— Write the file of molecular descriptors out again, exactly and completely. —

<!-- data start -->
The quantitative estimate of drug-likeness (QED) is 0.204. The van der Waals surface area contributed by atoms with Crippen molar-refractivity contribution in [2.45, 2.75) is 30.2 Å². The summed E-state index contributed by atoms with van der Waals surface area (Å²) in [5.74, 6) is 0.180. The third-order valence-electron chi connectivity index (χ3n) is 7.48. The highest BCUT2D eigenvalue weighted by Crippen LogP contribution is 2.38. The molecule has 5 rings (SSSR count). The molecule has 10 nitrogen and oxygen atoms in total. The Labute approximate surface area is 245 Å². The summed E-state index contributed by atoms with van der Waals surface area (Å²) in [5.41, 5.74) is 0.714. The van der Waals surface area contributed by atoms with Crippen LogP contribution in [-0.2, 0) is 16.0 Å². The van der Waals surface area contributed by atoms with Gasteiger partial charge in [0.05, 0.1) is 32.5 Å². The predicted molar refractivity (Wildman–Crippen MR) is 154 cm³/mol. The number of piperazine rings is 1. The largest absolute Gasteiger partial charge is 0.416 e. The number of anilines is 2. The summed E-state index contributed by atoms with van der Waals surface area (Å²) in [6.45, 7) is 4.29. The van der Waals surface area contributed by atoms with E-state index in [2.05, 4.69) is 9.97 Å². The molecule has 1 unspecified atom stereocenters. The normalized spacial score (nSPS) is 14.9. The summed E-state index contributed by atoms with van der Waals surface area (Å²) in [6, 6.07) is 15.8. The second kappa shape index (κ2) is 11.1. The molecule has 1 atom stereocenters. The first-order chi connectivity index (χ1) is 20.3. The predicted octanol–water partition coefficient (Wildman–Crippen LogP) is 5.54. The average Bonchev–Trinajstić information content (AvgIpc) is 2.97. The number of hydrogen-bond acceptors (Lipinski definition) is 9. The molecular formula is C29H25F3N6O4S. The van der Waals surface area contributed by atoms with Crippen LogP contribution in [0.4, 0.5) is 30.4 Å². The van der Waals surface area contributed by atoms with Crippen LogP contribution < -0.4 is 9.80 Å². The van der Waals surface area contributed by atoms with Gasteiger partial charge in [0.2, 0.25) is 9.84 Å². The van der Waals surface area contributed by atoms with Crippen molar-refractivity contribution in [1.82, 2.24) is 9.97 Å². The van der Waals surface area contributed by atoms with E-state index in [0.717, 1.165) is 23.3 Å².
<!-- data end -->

The quantitative estimate of drug-likeness (QED) is 0.204. The van der Waals surface area contributed by atoms with Crippen molar-refractivity contribution in [2.45, 2.75) is 30.2 Å². The summed E-state index contributed by atoms with van der Waals surface area (Å²) in [5.74, 6) is 0.180. The third-order valence-electron chi connectivity index (χ3n) is 7.48. The highest BCUT2D eigenvalue weighted by Crippen LogP contribution is 2.38. The molecule has 5 rings (SSSR count). The molecule has 10 nitrogen and oxygen atoms in total. The Labute approximate surface area is 245 Å². The summed E-state index contributed by atoms with van der Waals surface area (Å²) in [5.41, 5.74) is 0.714. The van der Waals surface area contributed by atoms with Crippen LogP contribution in [-0.2, 0) is 16.0 Å². The van der Waals surface area contributed by atoms with Gasteiger partial charge in [0.05, 0.1) is 32.5 Å². The predicted molar refractivity (Wildman–Crippen MR) is 154 cm³/mol. The number of piperazine rings is 1. The largest absolute Gasteiger partial charge is 0.416 e. The number of anilines is 2. The summed E-state index contributed by atoms with van der Waals surface area (Å²) in [6.45, 7) is 4.29. The van der Waals surface area contributed by atoms with E-state index in [2.05, 4.69) is 9.97 Å². The molecule has 1 unspecified atom stereocenters. The normalized spacial score (nSPS) is 14.9. The summed E-state index contributed by atoms with van der Waals surface area (Å²) in [6, 6.07) is 15.8. The second kappa shape index (κ2) is 11.1. The molecule has 1 atom stereocenters. The first-order chi connectivity index (χ1) is 20.3. The predicted octanol–water partition coefficient (Wildman–Crippen LogP) is 5.54. The average Bonchev–Trinajstić information content (AvgIpc) is 2.97. The number of hydrogen-bond acceptors (Lipinski definition) is 9. The molecular formula is C29H25F3N6O4S. The van der Waals surface area contributed by atoms with Crippen LogP contribution in [0.4, 0.5) is 30.4 Å². The van der Waals surface area contributed by atoms with Crippen LogP contribution < -0.4 is 9.80 Å². The van der Waals surface area contributed by atoms with Gasteiger partial charge in [0.2, 0.25) is 9.84 Å². The van der Waals surface area contributed by atoms with Crippen molar-refractivity contribution in [1.82, 2.24) is 9.97 Å². The van der Waals surface area contributed by atoms with E-state index in [0.717, 1.165) is 23.3 Å².